This post can’t even begin to scratch the surface of the amazing trip we had. From the awesome food at Harbor Breakfast where we sat at the counter with locals (and their pooches) to the mall at Westfield Horton Plaza that looks like it popped out of a Dreamworks film. To the chic Burger King with an outdoor patio and me finally buying my very own Rainbows!

The best part of the trip really was getting to spend time with amazing family and celebrating a brand new marriage. It was the trip of a lifetime and really gave me the itch to order new luggage and keep on track with Mint so I can go out and travel more.

Are you from San Diego? What awesome places didn’t make my list? Tell me in the comments below. 


Vacations under $500: Montreal, Canada

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My next journey is in the works and it is to *drumroll please*…Montreal! In reality, I would love to go France this year but neither my budget nor my schedule will allow it until next summer. Montreal is much closer to home, takes less travel time, and costs a lot less so it is the next best option.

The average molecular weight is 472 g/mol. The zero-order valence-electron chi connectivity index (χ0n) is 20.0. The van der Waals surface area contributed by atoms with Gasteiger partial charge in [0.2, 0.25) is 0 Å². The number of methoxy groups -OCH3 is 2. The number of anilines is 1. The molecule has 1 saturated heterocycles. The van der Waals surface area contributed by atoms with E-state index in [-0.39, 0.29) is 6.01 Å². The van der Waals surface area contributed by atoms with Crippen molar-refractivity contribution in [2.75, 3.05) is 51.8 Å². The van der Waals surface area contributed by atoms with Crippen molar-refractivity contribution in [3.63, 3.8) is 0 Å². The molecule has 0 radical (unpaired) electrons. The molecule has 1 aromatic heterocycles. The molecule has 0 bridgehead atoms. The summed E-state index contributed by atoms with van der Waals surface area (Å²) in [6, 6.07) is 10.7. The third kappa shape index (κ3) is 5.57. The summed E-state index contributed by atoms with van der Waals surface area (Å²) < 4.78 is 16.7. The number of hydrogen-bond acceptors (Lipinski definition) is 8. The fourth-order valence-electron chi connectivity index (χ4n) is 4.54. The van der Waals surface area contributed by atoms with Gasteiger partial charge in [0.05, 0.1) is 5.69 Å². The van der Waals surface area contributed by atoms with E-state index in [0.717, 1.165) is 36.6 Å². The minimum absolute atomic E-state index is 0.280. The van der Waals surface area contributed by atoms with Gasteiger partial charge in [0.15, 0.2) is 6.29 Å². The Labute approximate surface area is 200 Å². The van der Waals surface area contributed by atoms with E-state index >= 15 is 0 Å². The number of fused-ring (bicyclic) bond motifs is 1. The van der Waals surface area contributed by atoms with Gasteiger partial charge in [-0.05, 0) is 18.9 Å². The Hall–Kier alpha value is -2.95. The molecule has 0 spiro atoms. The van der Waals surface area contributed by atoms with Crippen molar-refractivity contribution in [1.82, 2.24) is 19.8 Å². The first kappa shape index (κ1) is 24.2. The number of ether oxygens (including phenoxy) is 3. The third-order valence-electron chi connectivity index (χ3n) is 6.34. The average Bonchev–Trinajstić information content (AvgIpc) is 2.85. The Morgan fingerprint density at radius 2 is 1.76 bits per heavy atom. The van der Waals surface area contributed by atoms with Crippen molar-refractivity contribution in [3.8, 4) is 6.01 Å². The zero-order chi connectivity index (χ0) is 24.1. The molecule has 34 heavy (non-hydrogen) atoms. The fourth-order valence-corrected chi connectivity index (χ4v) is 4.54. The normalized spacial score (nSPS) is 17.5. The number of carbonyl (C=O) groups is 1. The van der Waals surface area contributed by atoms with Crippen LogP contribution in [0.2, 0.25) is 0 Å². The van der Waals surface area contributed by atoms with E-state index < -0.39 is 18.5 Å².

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Montreal is a large French-speaking colony in southeastern Canada, less than two hours from the US border. With its culture and tiny streets, it feels like Europe. Being close to home has its perks: English speakers aplenty, similar currency rates, and a short flight.

As far as attractions go, the city has enough to keep someone as active as myself busy for a solid three to four days. I am not one to sleep-in during vacations in cities as culturally rich as Montreal- naps are for the Bahamas.

National Geographic had some great recommendations for free or low cost activities:

  • Musee de Lachine: outdoor sculpture museum along the canal
  • City Hall
  • Notre Dame Basilica: free if you go to a service
  • Musee de la Banque de Montreal: the city’s oldest bank which is now a museum
  • Parc du Mont Royal (which offers bus and hiking tours to the Belvedere observatory lookout spot) & the historic Smith House
  • McGill University’s Redpath National History Museum
  • Parc Maisonneuve area: Botanical Gardens, Insectarium, Olympic Stadium, Science Center (fees apply)